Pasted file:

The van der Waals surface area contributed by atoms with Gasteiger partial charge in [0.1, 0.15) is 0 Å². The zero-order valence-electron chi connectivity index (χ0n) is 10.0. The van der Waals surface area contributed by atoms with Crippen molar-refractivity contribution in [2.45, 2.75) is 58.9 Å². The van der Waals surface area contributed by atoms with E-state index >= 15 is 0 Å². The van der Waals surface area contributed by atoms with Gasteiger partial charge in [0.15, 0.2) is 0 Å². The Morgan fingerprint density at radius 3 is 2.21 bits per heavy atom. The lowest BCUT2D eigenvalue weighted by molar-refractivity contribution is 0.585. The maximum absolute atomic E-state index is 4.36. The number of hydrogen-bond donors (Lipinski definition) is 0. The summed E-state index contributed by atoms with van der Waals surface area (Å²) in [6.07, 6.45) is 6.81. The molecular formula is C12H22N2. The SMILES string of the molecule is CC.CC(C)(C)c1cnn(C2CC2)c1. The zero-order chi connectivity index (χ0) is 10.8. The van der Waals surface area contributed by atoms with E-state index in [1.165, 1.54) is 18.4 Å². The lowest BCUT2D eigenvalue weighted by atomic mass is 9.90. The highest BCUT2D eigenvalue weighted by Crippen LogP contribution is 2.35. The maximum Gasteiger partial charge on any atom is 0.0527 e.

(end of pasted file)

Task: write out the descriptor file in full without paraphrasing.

The van der Waals surface area contributed by atoms with Gasteiger partial charge in [0.1, 0.15) is 0 Å². The zero-order valence-electron chi connectivity index (χ0n) is 10.0. The van der Waals surface area contributed by atoms with Crippen molar-refractivity contribution in [2.45, 2.75) is 58.9 Å². The van der Waals surface area contributed by atoms with E-state index >= 15 is 0 Å². The van der Waals surface area contributed by atoms with Gasteiger partial charge in [0.15, 0.2) is 0 Å². The Morgan fingerprint density at radius 3 is 2.21 bits per heavy atom. The lowest BCUT2D eigenvalue weighted by molar-refractivity contribution is 0.585. The maximum absolute atomic E-state index is 4.36. The number of hydrogen-bond donors (Lipinski definition) is 0. The summed E-state index contributed by atoms with van der Waals surface area (Å²) in [6.07, 6.45) is 6.81. The molecular formula is C12H22N2. The SMILES string of the molecule is CC.CC(C)(C)c1cnn(C2CC2)c1. The zero-order chi connectivity index (χ0) is 10.8. The van der Waals surface area contributed by atoms with E-state index in [1.165, 1.54) is 18.4 Å². The lowest BCUT2D eigenvalue weighted by atomic mass is 9.90. The highest BCUT2D eigenvalue weighted by Crippen LogP contribution is 2.35. The maximum Gasteiger partial charge on any atom is 0.0527 e.